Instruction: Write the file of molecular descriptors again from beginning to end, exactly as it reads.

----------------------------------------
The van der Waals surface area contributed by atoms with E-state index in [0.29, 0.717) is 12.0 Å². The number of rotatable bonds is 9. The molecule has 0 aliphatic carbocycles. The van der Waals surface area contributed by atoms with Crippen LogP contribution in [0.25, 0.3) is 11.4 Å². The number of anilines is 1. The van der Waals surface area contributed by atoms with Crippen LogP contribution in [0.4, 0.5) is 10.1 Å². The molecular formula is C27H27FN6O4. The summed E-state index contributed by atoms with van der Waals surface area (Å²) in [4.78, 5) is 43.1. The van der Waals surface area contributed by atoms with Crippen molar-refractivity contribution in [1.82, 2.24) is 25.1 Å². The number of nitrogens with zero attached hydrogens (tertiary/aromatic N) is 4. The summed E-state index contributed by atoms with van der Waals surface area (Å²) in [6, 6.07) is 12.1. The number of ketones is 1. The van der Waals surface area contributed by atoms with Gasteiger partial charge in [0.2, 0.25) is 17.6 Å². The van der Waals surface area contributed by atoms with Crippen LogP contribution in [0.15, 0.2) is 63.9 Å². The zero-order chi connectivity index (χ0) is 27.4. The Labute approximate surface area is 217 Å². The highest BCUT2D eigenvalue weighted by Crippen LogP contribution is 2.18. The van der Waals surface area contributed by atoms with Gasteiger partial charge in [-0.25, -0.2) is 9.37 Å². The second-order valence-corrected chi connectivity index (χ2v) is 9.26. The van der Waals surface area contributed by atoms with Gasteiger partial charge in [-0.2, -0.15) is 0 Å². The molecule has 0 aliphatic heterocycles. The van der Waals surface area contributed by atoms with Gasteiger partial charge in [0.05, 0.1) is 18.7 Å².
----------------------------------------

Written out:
The van der Waals surface area contributed by atoms with E-state index in [0.29, 0.717) is 12.0 Å². The number of rotatable bonds is 9. The molecule has 0 aliphatic carbocycles. The van der Waals surface area contributed by atoms with Crippen LogP contribution in [0.25, 0.3) is 11.4 Å². The number of anilines is 1. The van der Waals surface area contributed by atoms with Crippen LogP contribution in [0.4, 0.5) is 10.1 Å². The molecular formula is C27H27FN6O4. The summed E-state index contributed by atoms with van der Waals surface area (Å²) in [4.78, 5) is 43.1. The van der Waals surface area contributed by atoms with Crippen molar-refractivity contribution in [1.82, 2.24) is 25.1 Å². The number of nitrogens with zero attached hydrogens (tertiary/aromatic N) is 4. The summed E-state index contributed by atoms with van der Waals surface area (Å²) in [6, 6.07) is 12.1. The number of ketones is 1. The van der Waals surface area contributed by atoms with Gasteiger partial charge in [0.2, 0.25) is 17.6 Å². The van der Waals surface area contributed by atoms with Crippen LogP contribution in [0.15, 0.2) is 63.9 Å². The zero-order chi connectivity index (χ0) is 27.4. The Labute approximate surface area is 217 Å². The highest BCUT2D eigenvalue weighted by Crippen LogP contribution is 2.18. The van der Waals surface area contributed by atoms with Gasteiger partial charge in [-0.25, -0.2) is 9.37 Å². The second-order valence-corrected chi connectivity index (χ2v) is 9.26. The van der Waals surface area contributed by atoms with Gasteiger partial charge in [-0.2, -0.15) is 0 Å². The molecule has 0 aliphatic heterocycles. The van der Waals surface area contributed by atoms with Gasteiger partial charge in [0.05, 0.1) is 18.7 Å².